“'defer' statement before end of scope always executes immediately.” Why?

I ended up writing some code that had a lot of possible exit conditions. There's one line of code that always needs to run when it exits, so I put it in a defer block near the top of the method.

There’s a line of code that needs to run at the end of the method (after everything else has succeeded), but must execute after the deferred statement earlier. So I put it inside a defer block at the very end of the method, and got a compiler warning:

'defer' statement before end of scope always executes immediately; replace with 'do' statement to silence this warning

I had expected that all deferred blocks (seen so far) would execute in sequence when scope exited. Why is a defer block at the end of scope treated differently? This seems like an inconsistency from the more desirable behavior I expected.

The deferred blocks are added to a stack and executed as they are popped off. If you need something to be executed last, you should defer it first.

3 Likes

Wow, really? That seems like the most counterintuitive, least useful way to do it.

It's actually useful when you want to pair allocation-deallocation code

func foo() {
  let data1 = ...
  defer { deallocate(data1) }

  let data2 = ...
  defer { deallocate(data2) }

  // Now deallocate 2
  // Now deallocate 1
}

Which can be especially tricky if data2 depends on data1.

Plus I usually put it as a reminds me to do this kinda code.
So I put it at the earliest line I realize I need to do something (usually cleanup), which I think is in the spirit of defer.

4 Likes

It makes a lot of sense when the defer statements build on one another:

func queryWithSocket(options: Options) -> Data {
    let socket = try Socket.requestFromSystem(options: Options)
    defer { socket.releaseToSystem() } // Needs to run last.

    try socket.setUp()
    defer { socket.tearDown() } // Needs to run 2nd last.

    try socket.open()
    defer { socket.close() ) // Needs to run 3rd last.

    return try socket.waitForResponse()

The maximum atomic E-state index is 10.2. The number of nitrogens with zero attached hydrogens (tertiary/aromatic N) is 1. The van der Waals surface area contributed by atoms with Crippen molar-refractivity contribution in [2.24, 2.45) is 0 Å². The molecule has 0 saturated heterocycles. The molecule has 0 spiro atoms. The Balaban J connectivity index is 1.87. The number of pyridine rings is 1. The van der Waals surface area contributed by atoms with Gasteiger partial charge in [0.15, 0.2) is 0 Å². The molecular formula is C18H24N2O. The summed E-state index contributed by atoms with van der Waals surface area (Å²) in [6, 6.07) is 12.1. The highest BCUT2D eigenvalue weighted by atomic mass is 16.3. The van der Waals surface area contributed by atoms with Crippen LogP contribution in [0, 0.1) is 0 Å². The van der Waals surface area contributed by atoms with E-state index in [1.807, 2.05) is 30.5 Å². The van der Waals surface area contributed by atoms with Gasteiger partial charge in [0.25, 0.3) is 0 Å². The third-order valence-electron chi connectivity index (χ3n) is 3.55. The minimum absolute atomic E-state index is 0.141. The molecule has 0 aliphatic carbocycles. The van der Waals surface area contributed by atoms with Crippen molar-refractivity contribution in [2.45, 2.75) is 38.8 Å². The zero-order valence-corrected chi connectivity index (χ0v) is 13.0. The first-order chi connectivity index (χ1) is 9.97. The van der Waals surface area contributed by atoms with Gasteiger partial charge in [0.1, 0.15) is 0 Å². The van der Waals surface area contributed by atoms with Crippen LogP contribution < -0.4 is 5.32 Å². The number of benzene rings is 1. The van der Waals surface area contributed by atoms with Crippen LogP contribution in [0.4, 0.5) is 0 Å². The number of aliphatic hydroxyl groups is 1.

}

The order is integral to defer and part of what makes it so useful. It is designed particularly for paired constructors and destructors, where deconstruction order is—logically—opposite to construction order. It does not matter which try statement above fails, defer allows the abort process to safely back out in the right order and leave no mess behind.

5 Likes

I guess I can see that. But not so useful when you want to do this:

session.beginConfiguration()
defer { session.commitConfiguration() }    // must always be done

// some session configuration
if error { return }

// more session configuration
if error { return }

…

session.start()         //  Requires configuration be committed, so a  defer { session.start() } would be nice, if it went in order

I'd probably do it like this

let session = ...

do { // Configuration
  session.beginConfiguration()
  defer { session.commitConfiguration() }

  // some session configuration
  if error { return }

  // more session configuration
  if error { return }
}

…

session.start()
4 Likes

Ah, that's reasonable, but does force a whole level of indent for most of the method. In any case, not a bad solution.

I think it works from semantic standpoint.

You want to configure something, and commit regardless of what happens. It'd make sense that it forms a boundary that say Ok, configuration is done/has failed, what now?. It does add an indentation as you said. I personally think it'd be better to form its own function.

I'd like to echo what you said about making configuration a separate function. In this example, configuration is logically separate from starting. In fact, I'd probably write the calling code something like this...

let session = try configureSession()
session.start()

Or, if you control the source of your "session" class, something like:

class MySessionClass {
    ...
    class func with(_ configBlock: (MySessionClass) throws -> ()) rethrows -> Self {
        let result = Self()
        result.beginConfiguration()
        defer { result.commitConfiguration() }

        try configBlock(result)
        return result
    }
    ...
}

Used like so:

let session = MySessionClass.with { (session) in
  // some session configuration
  if error { return }

  // more session configuration
  if error { return }
}
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